Confidence and celebrating difference

One of the most important lessons living with disability in our family has given all of us is more confidence in ourselves, confidence to be ‘different’. Although I developed these skills in childhood through being from a cultural, religious and financial minority, I was able to build on this further through my experiences with disability. Having a shaved head is just another level of ‘difference’ to add to being whole food and plant based, eco hippies and home schooling.

I think after a while you hit a ceiling and no matter what you do, many people see you as different, or ‘weird’. In our family we have turned the word ‘weird’ around so it is something to celebrate, in the same way the LGBTQIA+ community took ownership back of the word ‘queer’. Some of us, disabled or not, use that experience and decide to go the whole hog and experiment with the edges of our comfort zone, with how it feels to change your body or use bodily expression to explore our identities.

Due to both mine and Steve’s experiences in the past, we’ve been instilling body confidence in our 8-year-old daughter. She cried when I said I wanted to shave my hair again and the day I plucked up the courage to do so was hard: she was crying and Steve also didn’t want me to do it.

My daughter said I looked like a boy, and this led onto a discussion of the joys of home schooling where there are so many people, parents and children, with ‘alternative’ haircuts, boys with long hair, girls with short or shaved hair, boys with long, etc.

Yet I did feel uncomfortable this first week, and put some small earrings in and rouge (normally I don’t wear any make up or earrings, only for special occasions). Yesterday she noticed and said: “I love you as you are Mummy and I don’t want you to wear any earrings or make up”. So, I guess the message is sinking in with her too that we are OK as we are.

Yes, in an ideal world I wish we could have instant long hair for a night out etc. (remember the dolls with hair that grew?) and I don’t know how long I will keep it this way, but for now it feels good to be here.

Reducing the gap between our ‘ideal’ and ‘real’ selves

I’m not encouraging everyone to shave their hair LOL, not at all. I just want to encourage everyone to look at how we use our bodies and how our bodies are adorned, how much of it is about showing our ‘ideal’ selves to the world, how much is to hide our real selves and whether the way we express our identities and selves through our bodies is healthy. A good question Kim asks to help answer this is: “Are you happy and confident without these things?”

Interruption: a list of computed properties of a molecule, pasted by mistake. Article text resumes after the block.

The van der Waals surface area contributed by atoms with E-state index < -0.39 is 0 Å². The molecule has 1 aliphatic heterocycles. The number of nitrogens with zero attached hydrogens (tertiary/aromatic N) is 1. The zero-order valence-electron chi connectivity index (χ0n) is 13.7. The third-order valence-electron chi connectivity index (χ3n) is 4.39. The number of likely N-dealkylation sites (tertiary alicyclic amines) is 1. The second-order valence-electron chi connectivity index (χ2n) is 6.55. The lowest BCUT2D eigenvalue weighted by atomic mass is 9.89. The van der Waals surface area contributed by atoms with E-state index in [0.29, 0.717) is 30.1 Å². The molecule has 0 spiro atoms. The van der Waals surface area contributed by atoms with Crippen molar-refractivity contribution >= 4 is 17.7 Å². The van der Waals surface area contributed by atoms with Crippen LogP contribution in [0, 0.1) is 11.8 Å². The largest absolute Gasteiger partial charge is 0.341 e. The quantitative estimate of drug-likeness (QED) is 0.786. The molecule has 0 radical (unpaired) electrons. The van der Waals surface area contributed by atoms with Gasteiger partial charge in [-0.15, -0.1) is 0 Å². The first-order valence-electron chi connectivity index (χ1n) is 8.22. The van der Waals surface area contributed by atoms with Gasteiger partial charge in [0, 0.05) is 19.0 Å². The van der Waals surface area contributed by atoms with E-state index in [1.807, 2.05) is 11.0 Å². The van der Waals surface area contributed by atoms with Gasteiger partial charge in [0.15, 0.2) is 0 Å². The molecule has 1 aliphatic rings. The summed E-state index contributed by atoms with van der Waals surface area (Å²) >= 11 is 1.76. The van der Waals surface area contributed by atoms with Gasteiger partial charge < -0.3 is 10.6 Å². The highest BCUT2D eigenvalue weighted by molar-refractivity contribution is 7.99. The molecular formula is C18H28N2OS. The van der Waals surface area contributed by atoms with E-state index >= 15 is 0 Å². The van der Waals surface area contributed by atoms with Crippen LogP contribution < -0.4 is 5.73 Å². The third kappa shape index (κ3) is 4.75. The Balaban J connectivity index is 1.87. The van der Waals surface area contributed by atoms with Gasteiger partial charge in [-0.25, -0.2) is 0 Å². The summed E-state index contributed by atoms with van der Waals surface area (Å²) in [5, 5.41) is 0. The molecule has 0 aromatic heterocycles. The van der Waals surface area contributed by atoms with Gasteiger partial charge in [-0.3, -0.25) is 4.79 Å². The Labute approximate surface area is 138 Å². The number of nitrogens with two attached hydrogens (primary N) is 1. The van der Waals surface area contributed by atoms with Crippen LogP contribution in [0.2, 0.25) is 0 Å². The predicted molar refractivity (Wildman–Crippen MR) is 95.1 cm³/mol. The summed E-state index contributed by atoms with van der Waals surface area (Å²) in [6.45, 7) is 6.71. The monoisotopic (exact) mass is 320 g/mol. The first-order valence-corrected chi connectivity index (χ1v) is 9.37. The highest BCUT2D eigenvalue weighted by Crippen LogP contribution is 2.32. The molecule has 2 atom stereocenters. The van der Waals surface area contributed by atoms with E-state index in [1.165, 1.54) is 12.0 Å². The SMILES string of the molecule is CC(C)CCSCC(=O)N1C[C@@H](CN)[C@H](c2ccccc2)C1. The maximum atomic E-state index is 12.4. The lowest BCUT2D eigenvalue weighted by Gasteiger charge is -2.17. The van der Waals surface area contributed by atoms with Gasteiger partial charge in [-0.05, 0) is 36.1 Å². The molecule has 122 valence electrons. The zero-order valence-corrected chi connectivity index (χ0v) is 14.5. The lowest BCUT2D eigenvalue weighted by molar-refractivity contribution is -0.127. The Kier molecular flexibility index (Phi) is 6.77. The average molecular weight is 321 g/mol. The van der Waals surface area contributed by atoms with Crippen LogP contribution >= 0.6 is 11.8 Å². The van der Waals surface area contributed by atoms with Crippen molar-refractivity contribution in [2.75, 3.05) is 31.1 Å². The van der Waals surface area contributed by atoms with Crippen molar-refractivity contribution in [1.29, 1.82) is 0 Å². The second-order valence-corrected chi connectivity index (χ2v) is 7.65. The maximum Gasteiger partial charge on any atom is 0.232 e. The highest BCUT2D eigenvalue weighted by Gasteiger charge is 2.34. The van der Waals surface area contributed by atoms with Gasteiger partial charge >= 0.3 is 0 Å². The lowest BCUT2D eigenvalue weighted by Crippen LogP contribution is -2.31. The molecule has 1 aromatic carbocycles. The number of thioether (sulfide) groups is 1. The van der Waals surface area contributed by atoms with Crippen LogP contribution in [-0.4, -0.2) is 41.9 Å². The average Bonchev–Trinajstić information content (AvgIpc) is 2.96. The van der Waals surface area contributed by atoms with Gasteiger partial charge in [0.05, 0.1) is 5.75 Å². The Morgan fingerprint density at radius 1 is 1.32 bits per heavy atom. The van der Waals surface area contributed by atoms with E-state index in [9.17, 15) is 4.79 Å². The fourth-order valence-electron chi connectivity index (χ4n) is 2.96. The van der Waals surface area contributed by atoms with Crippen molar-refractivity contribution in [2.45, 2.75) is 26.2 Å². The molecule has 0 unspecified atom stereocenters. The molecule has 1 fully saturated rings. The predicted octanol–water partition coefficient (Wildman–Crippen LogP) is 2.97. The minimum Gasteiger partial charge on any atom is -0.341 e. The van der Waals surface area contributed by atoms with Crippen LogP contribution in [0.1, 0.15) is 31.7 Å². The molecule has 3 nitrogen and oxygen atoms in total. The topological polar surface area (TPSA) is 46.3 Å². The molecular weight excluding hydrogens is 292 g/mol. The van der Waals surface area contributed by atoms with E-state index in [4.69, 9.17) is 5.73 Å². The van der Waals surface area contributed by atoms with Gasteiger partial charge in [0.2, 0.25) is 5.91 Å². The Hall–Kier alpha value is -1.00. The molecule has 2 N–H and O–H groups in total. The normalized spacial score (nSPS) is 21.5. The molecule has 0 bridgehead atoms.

Looking at the gap between our real and ideal selves is more than skin deep of course, it’s not just about how we look. There are many ways we hide our ‘shadow’ selves from the world. Partly we become more OK with these parts of ourselves as we mature.

Thankfully, there are many routes to reducing this gap, for example therapy, trauma and body work, meditation, prayer, faith, and neurofeedback (check out Joe Dipenza as one example). When we process our trauma, we reduce the habitual ways our brain is trained, the habit of our persona, and we can journey towards a smaller gap between the ‘real’ us and the ‘ideal’ one.

And just so we’re clear, I’m not ‘there’ yet by any means, wherever ‘there’ may be. Internally I have much work to do dismantling some habits and core beliefs that developed in my own childhood and impact on me and my relationships now. And physically, though I am more confident in my ageing post-child body, I have yet to embrace one of the last taboos for women: body hair!

Engaging with disability for both the nondisabled and disabled person alike offers us all a great opportunity for personal growth.

We can all choose to use life’s challenges to work towards being more authentic with ourselves. As a result of being more authentic, we are more able to form closer, more powerful and ultimately more human connection with others.

Leave a Reply